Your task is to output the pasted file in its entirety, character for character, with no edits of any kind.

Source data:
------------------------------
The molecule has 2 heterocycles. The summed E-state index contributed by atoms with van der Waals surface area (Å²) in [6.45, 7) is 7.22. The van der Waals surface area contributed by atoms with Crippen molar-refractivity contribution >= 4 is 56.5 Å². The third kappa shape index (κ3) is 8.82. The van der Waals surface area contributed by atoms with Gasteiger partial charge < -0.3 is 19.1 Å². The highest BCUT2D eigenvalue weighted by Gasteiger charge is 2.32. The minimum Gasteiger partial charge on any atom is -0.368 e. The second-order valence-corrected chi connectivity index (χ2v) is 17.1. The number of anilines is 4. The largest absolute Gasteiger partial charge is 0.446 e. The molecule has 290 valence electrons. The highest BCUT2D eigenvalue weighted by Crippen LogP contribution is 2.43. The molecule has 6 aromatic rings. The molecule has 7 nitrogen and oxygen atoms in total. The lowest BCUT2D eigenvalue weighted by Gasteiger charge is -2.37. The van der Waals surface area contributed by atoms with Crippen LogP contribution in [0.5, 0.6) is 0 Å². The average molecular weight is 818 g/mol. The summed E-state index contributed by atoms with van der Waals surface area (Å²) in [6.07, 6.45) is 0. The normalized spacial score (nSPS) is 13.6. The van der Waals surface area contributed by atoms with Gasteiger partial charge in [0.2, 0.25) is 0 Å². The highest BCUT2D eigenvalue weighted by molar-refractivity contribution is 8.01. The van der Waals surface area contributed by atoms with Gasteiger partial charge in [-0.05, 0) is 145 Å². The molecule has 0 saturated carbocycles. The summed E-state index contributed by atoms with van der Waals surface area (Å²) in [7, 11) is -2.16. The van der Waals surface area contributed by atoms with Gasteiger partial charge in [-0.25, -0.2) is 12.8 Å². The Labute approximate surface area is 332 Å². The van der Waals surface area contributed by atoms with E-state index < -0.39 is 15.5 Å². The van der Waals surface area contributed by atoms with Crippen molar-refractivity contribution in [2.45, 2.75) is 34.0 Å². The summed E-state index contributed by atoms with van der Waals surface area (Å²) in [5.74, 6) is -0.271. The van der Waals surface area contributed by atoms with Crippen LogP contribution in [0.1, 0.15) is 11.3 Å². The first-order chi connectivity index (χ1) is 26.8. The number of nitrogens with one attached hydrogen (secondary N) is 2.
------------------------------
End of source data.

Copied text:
The molecule has 2 heterocycles. The summed E-state index contributed by atoms with van der Waals surface area (Å²) in [6.45, 7) is 7.22. The van der Waals surface area contributed by atoms with Crippen molar-refractivity contribution >= 4 is 56.5 Å². The third kappa shape index (κ3) is 8.82. The van der Waals surface area contributed by atoms with Gasteiger partial charge < -0.3 is 19.1 Å². The highest BCUT2D eigenvalue weighted by Gasteiger charge is 2.32. The minimum Gasteiger partial charge on any atom is -0.368 e. The second-order valence-corrected chi connectivity index (χ2v) is 17.1. The number of anilines is 4. The largest absolute Gasteiger partial charge is 0.446 e. The molecule has 290 valence electrons. The highest BCUT2D eigenvalue weighted by Crippen LogP contribution is 2.43. The molecule has 6 aromatic rings. The molecule has 7 nitrogen and oxygen atoms in total. The lowest BCUT2D eigenvalue weighted by Gasteiger charge is -2.37. The van der Waals surface area contributed by atoms with Crippen LogP contribution in [0.5, 0.6) is 0 Å². The average molecular weight is 818 g/mol. The summed E-state index contributed by atoms with van der Waals surface area (Å²) in [6.07, 6.45) is 0. The normalized spacial score (nSPS) is 13.6. The van der Waals surface area contributed by atoms with Gasteiger partial charge in [0.2, 0.25) is 0 Å². The highest BCUT2D eigenvalue weighted by molar-refractivity contribution is 8.01. The van der Waals surface area contributed by atoms with Gasteiger partial charge in [-0.05, 0) is 145 Å². The molecule has 0 saturated carbocycles. The summed E-state index contributed by atoms with van der Waals surface area (Å²) in [7, 11) is -2.16. The van der Waals surface area contributed by atoms with Gasteiger partial charge in [-0.25, -0.2) is 12.8 Å². The Labute approximate surface area is 332 Å². The van der Waals surface area contributed by atoms with E-state index < -0.39 is 15.5 Å². The van der Waals surface area contributed by atoms with Crippen molar-refractivity contribution in [2.45, 2.75) is 34.0 Å². The summed E-state index contributed by atoms with van der Waals surface area (Å²) in [5.74, 6) is -0.271. The van der Waals surface area contributed by atoms with Crippen LogP contribution in [0.1, 0.15) is 11.3 Å². The first-order chi connectivity index (χ1) is 26.8. The number of nitrogens with one attached hydrogen (secondary N) is 2.